A recent case confirms the willingness of the Courts to allow consumers to follow their preferred route of complaining to the FOS, even where legal proceedings had already been issued
Some consumers choose litigation to progress unresolved complaints against financial institutions. However court proceedings can be lengthy, costly and usually require evidence to be given on oath at a hearing. In contrast, a complaint to the FOS is not constrained by detailed rules of procedure and hearings are rarely held.
In Templars Estates Limited and Others v National Westminster Bank the consumers spent some years attempting to resolve their complaints (which arose out of relatively complex financial transactions) through correspondence with the Bank. Whilst this correspondence continued, the Bank was happy to sign standstill agreements which extended the deadline for issuing proceedings. After investigating the complaints the Bank rejected them, but continued to remind the consumers of their right to complain to the FOS.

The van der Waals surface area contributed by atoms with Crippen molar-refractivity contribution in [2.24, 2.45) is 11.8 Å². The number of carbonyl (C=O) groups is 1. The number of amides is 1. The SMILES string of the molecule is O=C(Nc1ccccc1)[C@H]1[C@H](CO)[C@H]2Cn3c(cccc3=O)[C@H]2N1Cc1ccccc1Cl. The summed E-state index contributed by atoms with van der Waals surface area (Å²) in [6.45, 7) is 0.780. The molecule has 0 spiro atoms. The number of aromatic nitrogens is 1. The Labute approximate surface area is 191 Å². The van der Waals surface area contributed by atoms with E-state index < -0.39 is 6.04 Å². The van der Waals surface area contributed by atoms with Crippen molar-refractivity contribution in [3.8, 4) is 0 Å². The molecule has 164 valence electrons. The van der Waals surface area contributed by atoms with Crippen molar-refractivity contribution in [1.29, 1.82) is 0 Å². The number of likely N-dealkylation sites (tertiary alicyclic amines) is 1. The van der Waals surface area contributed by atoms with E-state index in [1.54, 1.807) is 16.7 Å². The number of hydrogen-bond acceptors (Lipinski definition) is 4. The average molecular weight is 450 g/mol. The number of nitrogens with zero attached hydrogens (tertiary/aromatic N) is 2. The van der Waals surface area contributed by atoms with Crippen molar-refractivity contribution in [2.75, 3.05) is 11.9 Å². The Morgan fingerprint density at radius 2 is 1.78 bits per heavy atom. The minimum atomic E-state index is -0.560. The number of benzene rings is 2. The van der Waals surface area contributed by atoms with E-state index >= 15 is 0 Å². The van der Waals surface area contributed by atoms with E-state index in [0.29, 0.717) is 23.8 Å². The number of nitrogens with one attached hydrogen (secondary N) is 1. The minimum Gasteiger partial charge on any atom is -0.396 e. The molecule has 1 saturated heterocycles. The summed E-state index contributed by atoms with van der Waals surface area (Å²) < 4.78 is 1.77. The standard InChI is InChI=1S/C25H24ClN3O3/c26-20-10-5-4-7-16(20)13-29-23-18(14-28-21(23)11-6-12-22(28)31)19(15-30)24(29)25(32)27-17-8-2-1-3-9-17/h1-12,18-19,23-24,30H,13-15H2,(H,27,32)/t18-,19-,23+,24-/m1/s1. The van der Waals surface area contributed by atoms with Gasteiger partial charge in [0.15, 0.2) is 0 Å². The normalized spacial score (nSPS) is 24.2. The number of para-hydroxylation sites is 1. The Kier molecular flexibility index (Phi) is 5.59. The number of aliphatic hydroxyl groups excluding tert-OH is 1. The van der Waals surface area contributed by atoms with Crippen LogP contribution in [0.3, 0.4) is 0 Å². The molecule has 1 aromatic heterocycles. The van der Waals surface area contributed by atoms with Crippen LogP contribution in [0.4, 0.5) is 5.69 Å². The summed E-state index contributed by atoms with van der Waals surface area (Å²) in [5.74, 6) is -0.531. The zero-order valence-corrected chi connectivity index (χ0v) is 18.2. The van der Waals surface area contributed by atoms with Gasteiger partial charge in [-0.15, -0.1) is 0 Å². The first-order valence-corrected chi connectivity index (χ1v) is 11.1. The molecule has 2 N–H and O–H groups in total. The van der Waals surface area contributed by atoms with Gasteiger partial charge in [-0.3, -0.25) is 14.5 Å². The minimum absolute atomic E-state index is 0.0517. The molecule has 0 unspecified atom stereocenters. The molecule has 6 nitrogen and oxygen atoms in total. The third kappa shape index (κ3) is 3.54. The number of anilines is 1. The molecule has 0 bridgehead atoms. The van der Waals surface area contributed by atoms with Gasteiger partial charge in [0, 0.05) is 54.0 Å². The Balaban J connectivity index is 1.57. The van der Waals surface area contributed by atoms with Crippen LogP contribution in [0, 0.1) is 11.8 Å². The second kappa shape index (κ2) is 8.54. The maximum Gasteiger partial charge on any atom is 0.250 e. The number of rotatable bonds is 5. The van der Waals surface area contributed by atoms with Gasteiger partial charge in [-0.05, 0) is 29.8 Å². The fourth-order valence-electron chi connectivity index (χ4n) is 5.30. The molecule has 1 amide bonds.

As the protracted correspondence did not resolve matters, the consumers issued court proceedings in order to preserve the claim. They then lodged a complaint with the FOS. However, under the rules, FOS cannot consider a complaint which is the subject of existing court proceedings unless those proceedings are formally stayed. Preferring their complaint to be dealt with by the FOS, the consumers were therefore forced to apply for a stay of their own court claim which they had only just issued.
The Bank resisted the stay. It argued the claim was now “stale”- (the advice complained about was given some years earlier ) and that having issued the claim the consumers should “put up or shut up”. The Court disagreed. Having entered into detailed correspondence about their complaints the consumers were not at fault for the delay – “there has been no sitting on hands”. As both sides had fully investigated the complaint they were already prepared for a court hearing should one be necessary. By agreeing to standstill agreements the Bank had implicitly accepted the possibility that proceedings could be delayed.
The consumers undertook they would discontinue the court proceedings in the event the FOS made an award in their favour. On that basis the Judge allowed the stay as the consumers ought not to be “prevented from pursuing their chosen route of complaint to the FOS”. Similar to the obligation on litigating parties to consider mediation, this ruling reflects the courts' desire that , wherever possible , disputes should be resolved outside of the courtroom.